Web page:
It was maybe just the second-worst thing Kevin Durant did to the NBA when he called Krisaps Porzingis a basketball “unicorn” back in 2016. Since coining the term, countless prospects have been dubbed unicorns by overzealous analysts and media grifters.
Evan Mobley is showing the world that he is a unique prospect who can elevate the Cleveland Cavaliers back into playoff contention.
Remember Dragen Bender? Basketball unicorn. Lauri Markkanen? Another basketball unicorn. Marvin Bagley, Jaren Jackson, Mo Bamba, Bol Bol, James Wiseman? I think you get the point. Just about anyone who was over the size of 6’9″ and could dribble the ball or hit the rim on a 3-point shot was considered a unicorn.
For as out of control as some of the reactions have been with recent NBA Draft prospects — there is no denying Mobley is a truly rare player. Believe it or not, it is pretty tough to find seven-footers who can actually dribble the ball, make high-level passes and space the floor. Oh, and don’t forget his ability to protect the rim and move his feet on the perimeter.
These are not attributes we have to guess about Mobley. It is lazy to compare him to the likes of Wiseman, Bamba or Bender when they never came close to putting together a complete sample size like Mobley. Those players entered the league with gigantic question marks and potential limitations.
Mobley doesn’t have those same concerns. Aside from his frail frame, Mobley is primed for a star career in the NBA. He has a strong sample size of 33 collegiate games as the primary scorer on an otherwise lackluster USC team. As the main option, Mobley posted averages of 16.4 points, 8.7 rebounds, 2.9 blocks, 2.4 assists and just 1.8 fouls. All the while, he shot 57.8 percent from the field, displayed a potent mid-range shot and even flashed his ability to step behind the 3-point line and knock down open looks.
While yes, other prospects before Mobley have been praised for all of the same things, none of them had the stats or game film to back it up. In fact, the only recent names who are truly comparable to Mobley’s collegiate career are Anthony Davis and Karl-Anthony Towns. That’s pretty good company.
You can look at a prospect like Mo Bamba and see he isn’t on the same level as Mobley. It is blatant in their movement how different they were heading into the NBA. Mobley is a fluid, natural decision-maker with smooth athleticism and jump shooting mechanics. Bamba is… well, just a tall guy who was more athletic than everyone else in college.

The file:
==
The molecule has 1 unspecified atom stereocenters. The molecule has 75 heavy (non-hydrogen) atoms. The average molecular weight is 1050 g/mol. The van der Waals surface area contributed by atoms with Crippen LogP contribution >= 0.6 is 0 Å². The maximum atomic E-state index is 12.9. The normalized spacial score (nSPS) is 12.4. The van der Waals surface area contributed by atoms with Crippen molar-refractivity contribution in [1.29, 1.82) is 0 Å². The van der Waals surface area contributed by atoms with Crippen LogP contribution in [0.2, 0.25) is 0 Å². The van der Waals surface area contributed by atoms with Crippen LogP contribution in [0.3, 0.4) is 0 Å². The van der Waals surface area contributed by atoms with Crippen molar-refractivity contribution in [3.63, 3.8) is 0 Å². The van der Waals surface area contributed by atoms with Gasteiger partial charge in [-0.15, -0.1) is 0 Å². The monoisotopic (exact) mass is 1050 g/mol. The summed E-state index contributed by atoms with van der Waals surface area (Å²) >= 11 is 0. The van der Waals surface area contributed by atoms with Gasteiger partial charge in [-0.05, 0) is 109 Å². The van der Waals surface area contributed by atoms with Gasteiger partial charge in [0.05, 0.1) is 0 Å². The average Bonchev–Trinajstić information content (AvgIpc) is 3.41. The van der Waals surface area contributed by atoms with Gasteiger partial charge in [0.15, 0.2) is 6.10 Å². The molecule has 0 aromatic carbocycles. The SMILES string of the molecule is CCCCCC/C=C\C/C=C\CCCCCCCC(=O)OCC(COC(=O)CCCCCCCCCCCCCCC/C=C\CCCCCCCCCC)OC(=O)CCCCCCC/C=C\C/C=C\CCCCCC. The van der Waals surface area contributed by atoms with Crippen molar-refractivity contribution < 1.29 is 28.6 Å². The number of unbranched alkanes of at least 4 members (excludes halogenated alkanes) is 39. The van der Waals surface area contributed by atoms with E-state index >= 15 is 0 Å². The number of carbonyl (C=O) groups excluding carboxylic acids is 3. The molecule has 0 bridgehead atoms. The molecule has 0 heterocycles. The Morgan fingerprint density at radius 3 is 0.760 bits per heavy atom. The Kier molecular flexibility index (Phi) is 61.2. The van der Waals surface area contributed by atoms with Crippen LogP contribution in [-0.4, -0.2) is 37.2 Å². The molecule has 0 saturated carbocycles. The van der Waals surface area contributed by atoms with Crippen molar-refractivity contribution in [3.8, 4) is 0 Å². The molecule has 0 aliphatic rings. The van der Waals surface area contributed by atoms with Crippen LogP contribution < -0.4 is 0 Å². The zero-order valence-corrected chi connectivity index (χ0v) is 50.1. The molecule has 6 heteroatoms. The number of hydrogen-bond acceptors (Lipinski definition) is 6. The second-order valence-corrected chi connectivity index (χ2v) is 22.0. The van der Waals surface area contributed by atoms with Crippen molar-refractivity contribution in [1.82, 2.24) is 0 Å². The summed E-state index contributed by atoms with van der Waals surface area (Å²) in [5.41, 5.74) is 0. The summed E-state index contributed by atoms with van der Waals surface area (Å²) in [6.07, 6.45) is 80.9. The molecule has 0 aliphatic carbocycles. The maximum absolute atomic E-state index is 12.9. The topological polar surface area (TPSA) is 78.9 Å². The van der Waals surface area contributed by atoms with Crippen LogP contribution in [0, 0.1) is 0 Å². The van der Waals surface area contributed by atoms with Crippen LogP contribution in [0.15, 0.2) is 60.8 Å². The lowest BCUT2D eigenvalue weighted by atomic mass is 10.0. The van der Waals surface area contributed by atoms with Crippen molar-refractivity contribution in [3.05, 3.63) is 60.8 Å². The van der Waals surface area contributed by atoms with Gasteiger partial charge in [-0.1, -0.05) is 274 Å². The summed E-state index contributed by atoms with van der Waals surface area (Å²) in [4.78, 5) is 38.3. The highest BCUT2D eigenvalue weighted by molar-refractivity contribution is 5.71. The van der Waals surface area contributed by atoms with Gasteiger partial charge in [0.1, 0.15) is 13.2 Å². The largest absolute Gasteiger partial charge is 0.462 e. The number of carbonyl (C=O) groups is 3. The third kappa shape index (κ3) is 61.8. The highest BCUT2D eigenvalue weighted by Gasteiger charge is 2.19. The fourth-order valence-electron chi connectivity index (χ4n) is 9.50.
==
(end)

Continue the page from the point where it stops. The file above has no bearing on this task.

The Cavs’ social media team has been doing a fantastic job of building hype by posting short, yet sweet, clips of Mobley completing live-action passes to cutters and rolling hard to the rim for easy dunks. Combine this with Chris Fedor reporting that Mobley is “glowing” in Summer League thus far and I don’t see any reason not to be excited.
Of course, it is still important to be patient. Mobley isn’t even old enough to drink, let alone lead a lottery team back to the NBA Playoffs in just a year’s notice. In fact, this entire Cavaliers team is young with Jarrett Allen acting as their oldest projected starter at just 23 years of age.
It’s rare for extremely young teams to succeed in the NBA. Even so, this core of Mobley, Collin Sexton, Darius Garland, Isaac Okoro and Allen is an interesting one. They seemingly have enough complementary talents to cover each other’s weaknesses. The question is, how quickly can they piece it all together, if at all?
One thing is for sure. Mobley is the most intriguing rookie to join the franchise in quite some time. His versatile skill set is genuinely unique and can make him the cornerstone of a team that is only a few strokes of luck away from reaching the playoffs without LeBron James for the first time this century.
Mobley will compete in his first official game for the Cleveland Cavaliers on August 8 against the Houston Rockets in the NBA’s Las Vegas Summer League. Hopefully, we get a glimpse of how special he is on the basketball floor.